more by MaryAnn

kicking up a fuss since 1997 | by maryann johanson

Facebook
Twitter
Google+
Amazon author
tumblr
Pinterest
RSS

The Kings of Summer review

The Kings of Summer yellow light

Mashes a heightened sense of the absurd rather awkwardly up against arty pastoral, and the mock-seriousness of the endeavor comes across as unpleasantly snide.
I’m “biast” (pro): nothing

I’m “biast” (con): nothing

(what is this about? see my critic’s minifesto)

Life is tough for teenaged boys! The hot girls all have older boyfriends. And parents are so annoying. Sheesh! But an idyllic summer in the woods, where a guy can just be a guy and rule his world as is the proper state of man, might just be the cure. Imagine Into the Wild as seen through the eyes of Funny or Die, and that’s The Kings of Summer. Best friends Joe (Nick Robinson) and Patrick (Gabriel Basso: Super 8) retreat to the woods — inexplicably joined by the deeply odd Biaggio (Moises Arias: Astro Boy) — build a ramshackle little house, and run away from civilization, like Tom Sawyer and Huck Finn, only with Monopoly, and fast food, because this is suburbia and civilization is only just on the other side of the creek. Screenwriter Chris Galletta and director Jordan Vogt-Roberts (who actually is a Funny or Die vet) mash a heightened sense of the absurd rather awkwardly up against arty pastoral — manly adolescent bonding such as pissing together into the creek and punching one another, happens in Malick-esque slo-mo — and the mock-seriousness of the endeavor comes across as unpleasantly snide. The humor works, for the most part: Nick Offerman (We’re the Millers), as Joe’s single father, and Mary Lynn Rajskub (Julie & Julia), as the cop in charge of searching for the runaways, are very funny, and Arias steals the show as perhaps the weirdest teen character I’ve ever encountered on film. But tucked into all the preposterous quirk is straight-up drama that we’re meant to take as authentic moments of Growing Up and Readjusting Their Perception for Patrick and Joe, and they’re rather less plausible than they might otherwise have been if they weren’t sitting next to random complaints about the size of Chinese-takeout dumplings.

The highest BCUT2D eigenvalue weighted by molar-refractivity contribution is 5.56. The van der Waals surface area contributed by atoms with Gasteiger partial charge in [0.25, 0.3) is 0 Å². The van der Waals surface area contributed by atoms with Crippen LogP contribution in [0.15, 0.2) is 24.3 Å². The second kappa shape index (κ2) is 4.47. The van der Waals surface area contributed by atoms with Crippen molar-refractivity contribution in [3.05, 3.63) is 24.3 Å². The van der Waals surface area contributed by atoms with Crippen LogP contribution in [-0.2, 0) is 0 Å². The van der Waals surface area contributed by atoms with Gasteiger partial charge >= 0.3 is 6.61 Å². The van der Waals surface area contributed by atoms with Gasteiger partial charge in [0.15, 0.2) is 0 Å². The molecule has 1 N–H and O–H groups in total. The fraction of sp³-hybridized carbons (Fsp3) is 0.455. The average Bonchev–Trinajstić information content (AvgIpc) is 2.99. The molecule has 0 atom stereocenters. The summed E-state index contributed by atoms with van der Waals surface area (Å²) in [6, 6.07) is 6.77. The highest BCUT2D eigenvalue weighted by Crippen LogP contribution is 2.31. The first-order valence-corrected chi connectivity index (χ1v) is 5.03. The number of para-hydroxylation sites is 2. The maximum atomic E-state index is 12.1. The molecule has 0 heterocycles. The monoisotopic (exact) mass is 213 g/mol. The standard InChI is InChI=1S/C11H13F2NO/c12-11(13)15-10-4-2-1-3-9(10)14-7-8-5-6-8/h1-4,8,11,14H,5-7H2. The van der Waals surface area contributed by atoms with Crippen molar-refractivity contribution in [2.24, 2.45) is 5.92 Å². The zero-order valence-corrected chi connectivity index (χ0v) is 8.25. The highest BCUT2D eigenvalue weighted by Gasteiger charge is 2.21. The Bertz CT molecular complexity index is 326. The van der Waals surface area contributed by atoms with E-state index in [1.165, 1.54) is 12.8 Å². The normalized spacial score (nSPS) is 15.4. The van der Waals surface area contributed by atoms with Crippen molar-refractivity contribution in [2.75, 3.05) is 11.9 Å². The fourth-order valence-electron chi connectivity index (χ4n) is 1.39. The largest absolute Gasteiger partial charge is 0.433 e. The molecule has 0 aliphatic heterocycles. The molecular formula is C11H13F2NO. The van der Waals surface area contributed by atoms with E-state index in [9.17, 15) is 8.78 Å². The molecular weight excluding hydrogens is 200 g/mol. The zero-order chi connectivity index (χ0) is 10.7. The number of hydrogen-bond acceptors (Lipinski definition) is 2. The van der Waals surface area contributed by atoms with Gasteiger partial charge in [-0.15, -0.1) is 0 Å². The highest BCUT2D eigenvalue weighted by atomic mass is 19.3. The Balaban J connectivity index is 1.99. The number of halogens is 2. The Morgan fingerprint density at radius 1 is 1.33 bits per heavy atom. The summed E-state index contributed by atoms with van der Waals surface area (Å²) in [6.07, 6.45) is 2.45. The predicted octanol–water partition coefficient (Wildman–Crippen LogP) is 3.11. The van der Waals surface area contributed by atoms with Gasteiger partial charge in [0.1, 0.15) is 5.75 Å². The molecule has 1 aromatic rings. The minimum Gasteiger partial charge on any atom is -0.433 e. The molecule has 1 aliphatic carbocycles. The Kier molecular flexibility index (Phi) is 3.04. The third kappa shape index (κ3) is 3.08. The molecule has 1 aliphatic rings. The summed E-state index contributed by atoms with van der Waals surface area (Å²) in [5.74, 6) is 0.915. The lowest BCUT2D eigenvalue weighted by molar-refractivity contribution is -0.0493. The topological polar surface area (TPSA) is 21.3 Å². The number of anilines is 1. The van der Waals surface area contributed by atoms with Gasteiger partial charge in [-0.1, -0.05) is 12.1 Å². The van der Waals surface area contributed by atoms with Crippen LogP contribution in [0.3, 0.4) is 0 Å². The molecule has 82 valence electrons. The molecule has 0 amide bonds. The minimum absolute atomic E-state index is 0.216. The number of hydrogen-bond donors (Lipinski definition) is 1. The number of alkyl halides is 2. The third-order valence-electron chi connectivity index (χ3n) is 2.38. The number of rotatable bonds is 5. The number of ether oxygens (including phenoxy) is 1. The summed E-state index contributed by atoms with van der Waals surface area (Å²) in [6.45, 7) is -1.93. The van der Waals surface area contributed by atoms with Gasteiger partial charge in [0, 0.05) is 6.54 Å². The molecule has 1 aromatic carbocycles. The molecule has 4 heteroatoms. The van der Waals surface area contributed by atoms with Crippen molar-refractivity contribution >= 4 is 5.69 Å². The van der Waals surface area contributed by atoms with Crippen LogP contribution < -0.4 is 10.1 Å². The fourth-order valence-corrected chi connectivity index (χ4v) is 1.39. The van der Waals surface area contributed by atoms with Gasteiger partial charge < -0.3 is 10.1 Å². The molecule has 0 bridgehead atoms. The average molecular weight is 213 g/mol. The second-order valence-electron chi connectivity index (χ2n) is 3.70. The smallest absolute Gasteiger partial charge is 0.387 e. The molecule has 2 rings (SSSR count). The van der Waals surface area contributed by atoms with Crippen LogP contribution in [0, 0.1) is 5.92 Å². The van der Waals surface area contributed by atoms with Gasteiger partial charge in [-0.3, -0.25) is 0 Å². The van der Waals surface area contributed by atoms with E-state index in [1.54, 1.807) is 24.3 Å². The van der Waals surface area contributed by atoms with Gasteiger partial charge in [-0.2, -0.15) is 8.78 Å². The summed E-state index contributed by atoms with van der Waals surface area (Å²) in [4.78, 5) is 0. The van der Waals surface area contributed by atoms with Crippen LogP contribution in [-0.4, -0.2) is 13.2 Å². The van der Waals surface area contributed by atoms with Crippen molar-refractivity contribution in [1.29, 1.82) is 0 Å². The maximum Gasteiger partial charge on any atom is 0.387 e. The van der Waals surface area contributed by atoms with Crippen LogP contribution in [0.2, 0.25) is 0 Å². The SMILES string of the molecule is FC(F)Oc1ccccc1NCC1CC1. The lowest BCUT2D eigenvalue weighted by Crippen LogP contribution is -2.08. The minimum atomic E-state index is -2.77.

US/Canada release date: May 31 2013 | UK release date: Aug 23 2013

MPAA: rated R for language and some teen drinking
BBFC: rated 15 (contains strong language)

viewed at home on a small screen

official site | IMDb
more reviews: Movie Review Query Engine | Rotten Tomatoes
  • RogerBW

    A question I like to ask myself about a film: are the female characters actually characters, or are they environmental challenges/rewards? If the protagonist went away, is there a feeling that they’d still be there when he got back?

  • http://www.flickfilosopher.com/ MaryAnn Johanson

    I suspect you already know the answer to this question with regards to this movie…